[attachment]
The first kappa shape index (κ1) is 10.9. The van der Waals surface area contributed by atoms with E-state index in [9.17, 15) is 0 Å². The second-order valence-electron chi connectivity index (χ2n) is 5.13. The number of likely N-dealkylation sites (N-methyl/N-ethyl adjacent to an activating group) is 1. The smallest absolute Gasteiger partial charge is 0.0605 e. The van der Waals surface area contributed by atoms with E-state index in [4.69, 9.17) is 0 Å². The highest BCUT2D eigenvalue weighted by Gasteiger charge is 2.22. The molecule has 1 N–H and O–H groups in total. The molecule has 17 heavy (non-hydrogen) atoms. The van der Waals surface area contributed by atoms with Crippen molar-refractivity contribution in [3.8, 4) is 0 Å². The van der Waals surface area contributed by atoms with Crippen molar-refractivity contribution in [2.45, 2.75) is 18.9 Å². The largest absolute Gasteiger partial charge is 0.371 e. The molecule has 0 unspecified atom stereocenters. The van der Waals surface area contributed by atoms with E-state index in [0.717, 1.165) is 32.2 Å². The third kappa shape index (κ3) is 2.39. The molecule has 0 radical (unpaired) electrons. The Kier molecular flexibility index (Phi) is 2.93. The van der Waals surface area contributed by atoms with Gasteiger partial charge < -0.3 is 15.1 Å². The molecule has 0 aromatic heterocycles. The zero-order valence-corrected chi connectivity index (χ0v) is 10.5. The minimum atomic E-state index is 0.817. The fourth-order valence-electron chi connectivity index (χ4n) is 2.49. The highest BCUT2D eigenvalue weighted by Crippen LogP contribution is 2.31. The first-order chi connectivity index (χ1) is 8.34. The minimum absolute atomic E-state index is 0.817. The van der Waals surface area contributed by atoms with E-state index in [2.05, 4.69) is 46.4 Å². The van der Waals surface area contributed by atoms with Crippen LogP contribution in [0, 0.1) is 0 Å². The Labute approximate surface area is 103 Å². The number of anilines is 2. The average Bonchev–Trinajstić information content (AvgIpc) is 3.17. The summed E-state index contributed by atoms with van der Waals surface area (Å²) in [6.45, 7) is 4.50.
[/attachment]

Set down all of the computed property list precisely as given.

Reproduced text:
The first kappa shape index (κ1) is 10.9. The van der Waals surface area contributed by atoms with E-state index in [9.17, 15) is 0 Å². The second-order valence-electron chi connectivity index (χ2n) is 5.13. The number of likely N-dealkylation sites (N-methyl/N-ethyl adjacent to an activating group) is 1. The smallest absolute Gasteiger partial charge is 0.0605 e. The van der Waals surface area contributed by atoms with E-state index in [4.69, 9.17) is 0 Å². The highest BCUT2D eigenvalue weighted by Gasteiger charge is 2.22. The molecule has 1 N–H and O–H groups in total. The molecule has 17 heavy (non-hydrogen) atoms. The van der Waals surface area contributed by atoms with Crippen molar-refractivity contribution in [3.8, 4) is 0 Å². The van der Waals surface area contributed by atoms with Crippen molar-refractivity contribution in [2.45, 2.75) is 18.9 Å². The largest absolute Gasteiger partial charge is 0.371 e. The molecule has 0 unspecified atom stereocenters. The van der Waals surface area contributed by atoms with E-state index in [0.717, 1.165) is 32.2 Å². The third kappa shape index (κ3) is 2.39. The molecule has 0 radical (unpaired) electrons. The Kier molecular flexibility index (Phi) is 2.93. The van der Waals surface area contributed by atoms with Gasteiger partial charge < -0.3 is 15.1 Å². The molecule has 0 aromatic heterocycles. The zero-order valence-corrected chi connectivity index (χ0v) is 10.5. The minimum atomic E-state index is 0.817. The fourth-order valence-electron chi connectivity index (χ4n) is 2.49. The highest BCUT2D eigenvalue weighted by Crippen LogP contribution is 2.31. The first-order chi connectivity index (χ1) is 8.34. The minimum absolute atomic E-state index is 0.817. The van der Waals surface area contributed by atoms with E-state index in [2.05, 4.69) is 46.4 Å². The van der Waals surface area contributed by atoms with Crippen LogP contribution in [0, 0.1) is 0 Å². The Labute approximate surface area is 103 Å². The number of anilines is 2. The average Bonchev–Trinajstić information content (AvgIpc) is 3.17. The summed E-state index contributed by atoms with van der Waals surface area (Å²) in [6.45, 7) is 4.50.